NuCoal seizure by NSW casts pall over US tariff talks

The NSW government’s expropriation of US-owned assets worth $131 million threatens to complicate Australia’s efforts to be exempted from threatened tariffs on imports of steel and aluminium.

The expropriation by NSW was raised by the Americans during last month’s talks in Washington between Trade Minister Steve Ciobo and US Trade Representative Robert Lighthizer.

One of those familiar with the 30-minute meeting said a variety of matters was discussed but the expropriation by NSW was “front and centre”.

This comes soon after three-way talks on the affair involving officials from the Department of Foreign Affairs and Trade, the NSW government and US government officials.

The incident at the heart of US concerns took place in 2014 when the government of former NSW premier Barry O’Farrell used special legislation to cancel a coal ­exploration licence owned by NuCoal Resources.

NuCoal’s US shareholders have complained to their government that the expropriation breaches a free trade treaty that guarantees US assets will not be taken by Australia unless this is done with due process of law and is followed by prompt and adequate compensation.

The O’Farrell government cancelled NuCoal’s licence using special legislation that banned legal challenges, prevents the payment of compensation and was based on accusations of wrong­doing by others, not NuCoal.

Those accusations featured in a 2013 report on the results of an inquiry into the way the former NSW Labor government had allocated coal exploration licences.

The NSW Independent Commission Against Corruption, which conducted that inquiry, known as Operation Acacia, had urged the O’Farrell government to cancel the licences and compensate innocent parties.

By rejecting the call for compensation, the O’Farrell government — with Labor’s support — imposed losses on the company’s shareholders that have been estimated by NuCoal chairman Gordon Galt to be worth $437m.

NuCoal shareholder Peter Harvey, who lost $110,000 due to the expropriation, complained last month to NSW Attorney-General Mark Speakman about the impact of the decision on his disabled daughter.

Eliza Harvey, 18, has Angelman’s syndrome, an extremely rare genetic disorder that leaves people with developmental ­delays, intellectual disabilities and limited mobility.

Until now, Eliza’s story has not formed part of the debate about the NuCoal expropriation but Mr Harvey has reluctantly agreed to have her story told in public.

“I have kept my story out of the media for as long as possible. If we could have won the battle without it, I would have preferred to have kept it under wraps. But we have got to the point now where it needs to be told,” he said.

In a letter to Mr Speakman, he said his Newcastle-based family had been treated unjustly.

“My family had purchased the shares as an investment to eventually build a group home for my ­severely disabled daughter to ensure she was not a burden to the state of NSW upon my wife and I passing,” Mr Harvey wrote. “Your government has effectively eliminated that opportunity for Eliza and her three siblings to have ­independence.

“I am not a criminal. I am certainly not a big fish but I am an honest family man trying to ­future-proof my daughter’s quality of life.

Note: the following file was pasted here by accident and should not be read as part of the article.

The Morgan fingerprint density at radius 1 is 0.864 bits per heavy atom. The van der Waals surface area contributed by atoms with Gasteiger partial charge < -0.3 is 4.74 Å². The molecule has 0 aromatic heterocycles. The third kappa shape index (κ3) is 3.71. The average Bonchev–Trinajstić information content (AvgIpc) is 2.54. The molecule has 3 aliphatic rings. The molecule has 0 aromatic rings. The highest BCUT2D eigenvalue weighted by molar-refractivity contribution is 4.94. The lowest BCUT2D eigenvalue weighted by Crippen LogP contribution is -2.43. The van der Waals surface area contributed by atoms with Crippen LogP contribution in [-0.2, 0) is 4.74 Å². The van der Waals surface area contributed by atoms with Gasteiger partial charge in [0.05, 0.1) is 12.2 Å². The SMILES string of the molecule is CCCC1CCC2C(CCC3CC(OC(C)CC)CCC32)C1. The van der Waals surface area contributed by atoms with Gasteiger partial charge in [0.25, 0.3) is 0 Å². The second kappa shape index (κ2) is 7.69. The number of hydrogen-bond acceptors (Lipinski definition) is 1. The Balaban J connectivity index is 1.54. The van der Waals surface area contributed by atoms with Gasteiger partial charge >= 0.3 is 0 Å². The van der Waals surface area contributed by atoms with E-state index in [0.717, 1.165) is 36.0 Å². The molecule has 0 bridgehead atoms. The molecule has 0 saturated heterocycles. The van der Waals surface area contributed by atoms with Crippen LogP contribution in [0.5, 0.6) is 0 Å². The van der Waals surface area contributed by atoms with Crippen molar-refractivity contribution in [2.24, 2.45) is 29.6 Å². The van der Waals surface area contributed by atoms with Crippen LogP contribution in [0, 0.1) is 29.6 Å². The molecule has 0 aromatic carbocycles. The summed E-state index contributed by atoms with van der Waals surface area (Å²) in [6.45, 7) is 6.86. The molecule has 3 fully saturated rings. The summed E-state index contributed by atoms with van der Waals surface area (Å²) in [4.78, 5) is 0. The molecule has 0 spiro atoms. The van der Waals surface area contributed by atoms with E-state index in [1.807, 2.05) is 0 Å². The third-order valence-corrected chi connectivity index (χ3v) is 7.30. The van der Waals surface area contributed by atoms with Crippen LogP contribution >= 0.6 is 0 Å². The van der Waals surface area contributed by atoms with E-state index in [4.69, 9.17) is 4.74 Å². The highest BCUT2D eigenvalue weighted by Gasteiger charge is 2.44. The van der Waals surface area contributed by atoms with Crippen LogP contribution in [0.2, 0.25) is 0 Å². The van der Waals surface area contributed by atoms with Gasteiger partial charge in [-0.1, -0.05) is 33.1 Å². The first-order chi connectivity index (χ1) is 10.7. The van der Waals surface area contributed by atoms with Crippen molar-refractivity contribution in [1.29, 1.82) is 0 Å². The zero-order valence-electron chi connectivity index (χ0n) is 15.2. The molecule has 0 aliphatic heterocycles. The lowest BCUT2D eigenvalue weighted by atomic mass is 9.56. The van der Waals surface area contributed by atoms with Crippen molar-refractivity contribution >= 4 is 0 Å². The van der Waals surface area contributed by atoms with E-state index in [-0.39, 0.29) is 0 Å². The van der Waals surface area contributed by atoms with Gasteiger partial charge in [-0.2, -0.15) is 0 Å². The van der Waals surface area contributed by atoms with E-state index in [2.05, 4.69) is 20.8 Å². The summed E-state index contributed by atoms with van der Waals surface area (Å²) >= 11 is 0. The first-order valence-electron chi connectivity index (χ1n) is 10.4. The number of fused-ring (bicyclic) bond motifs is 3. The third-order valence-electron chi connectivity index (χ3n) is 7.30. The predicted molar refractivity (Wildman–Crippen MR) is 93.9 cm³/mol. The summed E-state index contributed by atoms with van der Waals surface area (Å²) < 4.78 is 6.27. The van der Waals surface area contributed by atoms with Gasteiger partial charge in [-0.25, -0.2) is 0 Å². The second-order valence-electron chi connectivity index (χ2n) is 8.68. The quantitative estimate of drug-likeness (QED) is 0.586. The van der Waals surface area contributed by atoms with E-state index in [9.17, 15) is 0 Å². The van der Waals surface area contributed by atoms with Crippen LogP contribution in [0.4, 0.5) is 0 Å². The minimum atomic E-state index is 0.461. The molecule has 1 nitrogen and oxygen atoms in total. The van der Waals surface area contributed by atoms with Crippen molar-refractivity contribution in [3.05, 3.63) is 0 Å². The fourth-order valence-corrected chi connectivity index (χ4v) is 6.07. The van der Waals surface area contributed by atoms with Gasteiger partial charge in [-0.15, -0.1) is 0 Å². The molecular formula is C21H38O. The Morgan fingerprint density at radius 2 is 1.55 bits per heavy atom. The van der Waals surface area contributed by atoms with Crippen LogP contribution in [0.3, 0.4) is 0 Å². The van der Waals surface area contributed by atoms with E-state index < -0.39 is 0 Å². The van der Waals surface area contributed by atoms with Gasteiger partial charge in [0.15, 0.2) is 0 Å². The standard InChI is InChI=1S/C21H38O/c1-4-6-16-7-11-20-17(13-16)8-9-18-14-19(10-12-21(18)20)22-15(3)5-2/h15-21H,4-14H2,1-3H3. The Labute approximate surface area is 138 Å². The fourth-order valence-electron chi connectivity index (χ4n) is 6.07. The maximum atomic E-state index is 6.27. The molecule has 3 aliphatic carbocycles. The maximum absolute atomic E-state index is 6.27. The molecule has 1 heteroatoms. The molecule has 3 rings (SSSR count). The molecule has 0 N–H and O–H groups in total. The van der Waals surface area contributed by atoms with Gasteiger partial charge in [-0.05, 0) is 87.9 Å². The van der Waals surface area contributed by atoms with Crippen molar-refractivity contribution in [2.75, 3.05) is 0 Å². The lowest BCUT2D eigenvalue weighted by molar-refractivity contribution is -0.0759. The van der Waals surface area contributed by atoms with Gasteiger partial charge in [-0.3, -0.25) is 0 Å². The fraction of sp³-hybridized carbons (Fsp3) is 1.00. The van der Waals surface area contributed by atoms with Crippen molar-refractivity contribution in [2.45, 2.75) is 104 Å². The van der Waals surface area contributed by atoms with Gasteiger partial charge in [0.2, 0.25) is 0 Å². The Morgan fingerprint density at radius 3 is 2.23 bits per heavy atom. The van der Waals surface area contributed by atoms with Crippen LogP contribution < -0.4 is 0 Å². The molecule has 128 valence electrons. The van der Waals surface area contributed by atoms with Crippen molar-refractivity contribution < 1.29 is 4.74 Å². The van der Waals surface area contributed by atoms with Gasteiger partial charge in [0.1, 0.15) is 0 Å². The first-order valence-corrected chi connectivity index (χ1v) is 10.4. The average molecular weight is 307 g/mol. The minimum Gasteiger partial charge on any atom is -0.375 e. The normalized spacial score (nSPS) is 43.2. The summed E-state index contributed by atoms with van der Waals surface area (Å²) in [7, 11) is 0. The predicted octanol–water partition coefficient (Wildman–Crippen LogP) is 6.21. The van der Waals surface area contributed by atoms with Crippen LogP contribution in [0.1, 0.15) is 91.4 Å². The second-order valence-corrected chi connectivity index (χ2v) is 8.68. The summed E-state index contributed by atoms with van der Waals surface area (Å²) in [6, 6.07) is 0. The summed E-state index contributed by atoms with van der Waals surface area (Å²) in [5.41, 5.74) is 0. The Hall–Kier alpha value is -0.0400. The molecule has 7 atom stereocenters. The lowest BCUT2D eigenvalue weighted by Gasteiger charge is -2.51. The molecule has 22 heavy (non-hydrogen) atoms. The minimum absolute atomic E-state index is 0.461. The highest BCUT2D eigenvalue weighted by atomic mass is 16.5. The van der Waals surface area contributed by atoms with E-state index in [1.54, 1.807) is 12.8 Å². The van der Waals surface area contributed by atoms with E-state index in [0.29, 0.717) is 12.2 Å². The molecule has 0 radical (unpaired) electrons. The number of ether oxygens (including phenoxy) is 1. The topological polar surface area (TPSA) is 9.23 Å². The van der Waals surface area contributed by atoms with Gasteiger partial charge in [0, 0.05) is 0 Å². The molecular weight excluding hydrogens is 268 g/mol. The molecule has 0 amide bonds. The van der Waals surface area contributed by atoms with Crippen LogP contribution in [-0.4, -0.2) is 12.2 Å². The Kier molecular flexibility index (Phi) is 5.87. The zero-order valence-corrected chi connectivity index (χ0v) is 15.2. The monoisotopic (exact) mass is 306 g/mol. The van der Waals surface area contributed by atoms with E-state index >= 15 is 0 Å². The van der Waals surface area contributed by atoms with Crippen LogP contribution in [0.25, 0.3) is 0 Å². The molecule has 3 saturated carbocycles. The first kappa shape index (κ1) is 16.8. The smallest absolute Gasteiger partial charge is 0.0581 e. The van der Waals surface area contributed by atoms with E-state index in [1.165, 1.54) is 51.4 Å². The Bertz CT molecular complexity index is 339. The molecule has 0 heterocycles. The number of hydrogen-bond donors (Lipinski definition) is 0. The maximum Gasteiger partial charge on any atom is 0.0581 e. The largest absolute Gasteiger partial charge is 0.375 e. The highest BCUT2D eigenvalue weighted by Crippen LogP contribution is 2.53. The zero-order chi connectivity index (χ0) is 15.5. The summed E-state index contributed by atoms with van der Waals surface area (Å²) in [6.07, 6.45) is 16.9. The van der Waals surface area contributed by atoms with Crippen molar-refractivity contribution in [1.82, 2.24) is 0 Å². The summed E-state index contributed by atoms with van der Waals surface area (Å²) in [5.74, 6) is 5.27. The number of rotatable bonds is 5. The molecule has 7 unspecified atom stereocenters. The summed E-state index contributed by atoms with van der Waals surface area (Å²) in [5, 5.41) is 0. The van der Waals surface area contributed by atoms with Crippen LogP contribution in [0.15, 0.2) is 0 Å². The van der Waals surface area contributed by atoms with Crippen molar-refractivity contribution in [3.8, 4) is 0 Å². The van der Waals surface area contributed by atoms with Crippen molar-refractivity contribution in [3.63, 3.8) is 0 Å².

“To suggest, infer or legislate that no compensation will be ­offered to NuCoal shareholders is outright discriminatory, unfair, grossly unjust and politically flawed and you need to address it.

“I implore you to think about all the innocent mum-and-dad investors that have had their money stolen by the actions of the O’Farrell government,.’’

The family of another NuCoal shareholder, Darrell Lantry, lost $600,000 because of the expropriation.

Mr Lantry said he was still annoyed that Mr O’Farrell had played down the potential losses for innocent shareholders by ­describing investing in listed companies as similar to gambling.

The expropriation placed the Lantry family in financial difficulties. It left them with an investment loan that was secured by their home, and holdings in a mining company that were practically worthless.

“This is like someone coming in to your house and stealing everything,” he said.

When the company’s share price collapsed, he said he had to explain to friends that it was not due to any mismanagement but was entirely due to the actions of the state government.

Mr Harvey, however, believes the blame should be shared ­between Mr O’Farrell and ICAC.

NuCoal was not a party to ICAC’s inquiry and no accusations of wrongdoing were made against the company.

It acquired its coal exploration licence — its main asset — 14 months after it had been issued when it bought the original ­licence-holder, Doyles Creek Mining.

As part of that transaction, two Doyles Creek directors, Mike Chester and Andrew Poole, joined the NuCoal board and later stepped down.

ICAC’s Acacia report made corruption findings against Mr Chester and Mr Poole over their involvement with Doyles Creek Mining before it was bought by NuCoal.

The merits of those findings cannot be tested in court. However, neither man was ever charged with any offence.

Subsequent disclosures have made it clear that the Acacia inquiry was not conducted at arm’s length from the O’Farrell government. ICAC’s report to parliament also failed to mention that it held secret evidence from former premier Nathan Rees that contradicted his public evidence that was used in the report.

Chris Merritt
Legal Affairs Editor

(WTF) Used with permission

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